Scout (To Kill A Mockingbird)
    Simone (de Beauvoir)
    Virginia (nod to Virginia Wolf)
    Willa (Cather)

  4. #17
    Join Date
    May 2011
    Is the meddling Southern family religious? I feel like in that situation you could get away with Renata or Raphaela, which are probably more exotic than they're used to, but with some solid religious background to the name that might excuse it for them if they happen to be devout. And both names have some historical street cred, if that's what you're looking for.

    Or just cut the family out of the discussion. When i was pregnant, I only discussed names on the Internet. I knew that my family would hate the options that I was kicking around, so I was really strict about not saying anything to them until my daughter was actually out in the world.
    Mom to the delightful Be@trix He1en Luci11e (2011)

    Loving Margaret (nn Maisie), Louisa (nn Lulu), and Frederick (nn Fritz) for future children.

  5. #19
    Join Date
    Dec 2012
    I've bolded suggestions for you.

    Lily - a little demure, a little soft, but lovely all the same. Consider Livia: historical credentials include Empress Livia, wife and, more importantly, advisor of Emperor Augustus, mother of Emperor Tiberius.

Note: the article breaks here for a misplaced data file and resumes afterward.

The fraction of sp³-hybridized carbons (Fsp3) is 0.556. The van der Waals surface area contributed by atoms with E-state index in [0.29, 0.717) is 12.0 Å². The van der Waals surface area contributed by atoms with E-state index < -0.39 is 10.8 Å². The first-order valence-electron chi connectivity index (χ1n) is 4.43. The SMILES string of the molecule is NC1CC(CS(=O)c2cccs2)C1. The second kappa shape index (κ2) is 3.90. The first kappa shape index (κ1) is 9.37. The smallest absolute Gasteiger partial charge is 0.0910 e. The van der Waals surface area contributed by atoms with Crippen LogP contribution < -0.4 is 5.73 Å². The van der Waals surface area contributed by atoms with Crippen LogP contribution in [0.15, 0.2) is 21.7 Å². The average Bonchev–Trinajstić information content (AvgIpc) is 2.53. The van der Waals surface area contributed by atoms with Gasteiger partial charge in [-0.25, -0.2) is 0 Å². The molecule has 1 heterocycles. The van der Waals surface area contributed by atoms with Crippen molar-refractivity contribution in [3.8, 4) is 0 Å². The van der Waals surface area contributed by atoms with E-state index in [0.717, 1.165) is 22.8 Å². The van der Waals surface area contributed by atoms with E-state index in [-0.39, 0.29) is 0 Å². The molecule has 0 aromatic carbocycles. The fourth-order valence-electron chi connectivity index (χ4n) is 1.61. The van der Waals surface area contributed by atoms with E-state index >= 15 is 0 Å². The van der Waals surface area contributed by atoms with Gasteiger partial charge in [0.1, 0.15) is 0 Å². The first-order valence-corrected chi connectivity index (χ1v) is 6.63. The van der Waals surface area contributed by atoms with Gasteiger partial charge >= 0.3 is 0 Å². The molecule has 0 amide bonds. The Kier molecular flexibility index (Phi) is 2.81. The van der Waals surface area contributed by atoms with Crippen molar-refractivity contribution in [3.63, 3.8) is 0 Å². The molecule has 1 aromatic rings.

Grace - Hmm, very bland. I don't know about literary or historical, but there are much more daring, innovative virtue names out there, like Verity, Valor and Virtue itself.
    Mary - Also a classic, but not very spunky. Miriam was another Biblical figure, prophetess and sister of Moses who ensured his safety as he floated down the river, and watched as the Pharaoh's daughter adopted him. She is considered one of the Bible's feminists and strong women.
    Alice - Alice is lovely; conjures up images of Alice in Wonderland. Safe, maybe, but lovely all the same.
    Clara - isn't my favorite name, but there's always Clarissa, better known as Clara Barton, a pioneer American teacher and founder of the Red Cross.
    Vivian - Valentina Tereshkova was the first woman to fly in space (most people incorrectly believe Sally Ride to be the first woman in space: she was the first woman from the USA. Tereshkova came 20 years before her).
    Hazel - the similar Harriet has credentials like Tubman and Beecher Stowe, the latter both historical and literary.